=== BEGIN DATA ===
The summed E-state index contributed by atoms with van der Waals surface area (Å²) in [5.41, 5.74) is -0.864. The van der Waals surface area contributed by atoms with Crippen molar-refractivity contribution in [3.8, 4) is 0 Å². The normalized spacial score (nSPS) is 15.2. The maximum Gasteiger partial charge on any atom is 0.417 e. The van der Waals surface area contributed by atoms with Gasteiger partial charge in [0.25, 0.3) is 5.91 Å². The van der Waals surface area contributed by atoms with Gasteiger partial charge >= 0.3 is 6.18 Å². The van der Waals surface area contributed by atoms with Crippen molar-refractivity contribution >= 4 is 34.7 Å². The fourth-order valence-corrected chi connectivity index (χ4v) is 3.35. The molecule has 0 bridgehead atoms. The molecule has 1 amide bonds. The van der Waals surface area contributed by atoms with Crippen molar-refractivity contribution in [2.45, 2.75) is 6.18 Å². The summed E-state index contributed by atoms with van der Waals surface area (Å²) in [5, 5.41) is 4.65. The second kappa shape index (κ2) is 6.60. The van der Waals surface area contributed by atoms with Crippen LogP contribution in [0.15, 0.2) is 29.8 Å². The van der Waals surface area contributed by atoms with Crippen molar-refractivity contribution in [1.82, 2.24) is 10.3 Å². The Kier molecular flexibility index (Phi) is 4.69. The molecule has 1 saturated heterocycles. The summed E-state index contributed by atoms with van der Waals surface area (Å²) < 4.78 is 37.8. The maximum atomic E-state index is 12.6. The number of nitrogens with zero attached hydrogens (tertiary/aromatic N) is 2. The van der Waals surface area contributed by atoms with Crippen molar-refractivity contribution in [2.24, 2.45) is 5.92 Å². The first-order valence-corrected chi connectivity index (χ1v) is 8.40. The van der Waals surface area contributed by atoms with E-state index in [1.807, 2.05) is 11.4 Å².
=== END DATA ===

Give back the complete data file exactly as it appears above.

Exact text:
The summed E-state index contributed by atoms with van der Waals surface area (Å²) in [5.41, 5.74) is -0.864. The van der Waals surface area contributed by atoms with Crippen molar-refractivity contribution in [3.8, 4) is 0 Å². The normalized spacial score (nSPS) is 15.2. The maximum Gasteiger partial charge on any atom is 0.417 e. The van der Waals surface area contributed by atoms with Gasteiger partial charge in [0.25, 0.3) is 5.91 Å². The van der Waals surface area contributed by atoms with Gasteiger partial charge >= 0.3 is 6.18 Å². The van der Waals surface area contributed by atoms with Crippen molar-refractivity contribution >= 4 is 34.7 Å². The fourth-order valence-corrected chi connectivity index (χ4v) is 3.35. The molecule has 0 bridgehead atoms. The molecule has 1 amide bonds. The van der Waals surface area contributed by atoms with Crippen molar-refractivity contribution in [2.45, 2.75) is 6.18 Å². The summed E-state index contributed by atoms with van der Waals surface area (Å²) in [5, 5.41) is 4.65. The second kappa shape index (κ2) is 6.60. The van der Waals surface area contributed by atoms with Crippen LogP contribution in [0.15, 0.2) is 29.8 Å². The van der Waals surface area contributed by atoms with Crippen molar-refractivity contribution in [1.82, 2.24) is 10.3 Å². The Kier molecular flexibility index (Phi) is 4.69. The molecule has 1 saturated heterocycles. The summed E-state index contributed by atoms with van der Waals surface area (Å²) < 4.78 is 37.8. The maximum atomic E-state index is 12.6. The number of nitrogens with zero attached hydrogens (tertiary/aromatic N) is 2. The van der Waals surface area contributed by atoms with Crippen molar-refractivity contribution in [2.24, 2.45) is 5.92 Å². The first-order valence-corrected chi connectivity index (χ1v) is 8.40. The van der Waals surface area contributed by atoms with E-state index in [1.807, 2.05) is 11.4 Å².